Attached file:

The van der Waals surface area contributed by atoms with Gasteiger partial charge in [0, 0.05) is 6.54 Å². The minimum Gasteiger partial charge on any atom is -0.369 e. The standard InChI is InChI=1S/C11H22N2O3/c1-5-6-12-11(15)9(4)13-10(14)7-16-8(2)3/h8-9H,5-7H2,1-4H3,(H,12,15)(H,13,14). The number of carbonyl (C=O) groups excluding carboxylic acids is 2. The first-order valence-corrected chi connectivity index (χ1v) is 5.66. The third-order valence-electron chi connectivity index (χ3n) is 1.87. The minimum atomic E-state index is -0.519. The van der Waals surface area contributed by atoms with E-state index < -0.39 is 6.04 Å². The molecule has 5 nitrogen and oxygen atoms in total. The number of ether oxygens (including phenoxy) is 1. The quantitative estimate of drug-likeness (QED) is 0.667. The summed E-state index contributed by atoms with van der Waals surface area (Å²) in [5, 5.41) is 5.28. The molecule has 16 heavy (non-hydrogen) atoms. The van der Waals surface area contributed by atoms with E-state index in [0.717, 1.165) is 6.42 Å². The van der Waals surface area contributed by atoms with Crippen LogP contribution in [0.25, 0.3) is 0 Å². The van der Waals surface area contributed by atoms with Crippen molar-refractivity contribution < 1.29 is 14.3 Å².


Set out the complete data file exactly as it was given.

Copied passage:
The van der Waals surface area contributed by atoms with Gasteiger partial charge in [0, 0.05) is 6.54 Å². The minimum Gasteiger partial charge on any atom is -0.369 e. The standard InChI is InChI=1S/C11H22N2O3/c1-5-6-12-11(15)9(4)13-10(14)7-16-8(2)3/h8-9H,5-7H2,1-4H3,(H,12,15)(H,13,14). The number of carbonyl (C=O) groups excluding carboxylic acids is 2. The first-order valence-corrected chi connectivity index (χ1v) is 5.66. The third-order valence-electron chi connectivity index (χ3n) is 1.87. The minimum atomic E-state index is -0.519. The van der Waals surface area contributed by atoms with E-state index < -0.39 is 6.04 Å². The molecule has 5 nitrogen and oxygen atoms in total. The number of ether oxygens (including phenoxy) is 1. The quantitative estimate of drug-likeness (QED) is 0.667. The summed E-state index contributed by atoms with van der Waals surface area (Å²) in [5, 5.41) is 5.28. The molecule has 16 heavy (non-hydrogen) atoms. The van der Waals surface area contributed by atoms with E-state index in [0.717, 1.165) is 6.42 Å². The van der Waals surface area contributed by atoms with Crippen LogP contribution in [0.25, 0.3) is 0 Å². The van der Waals surface area contributed by atoms with Crippen molar-refractivity contribution < 1.29 is 14.3 Å².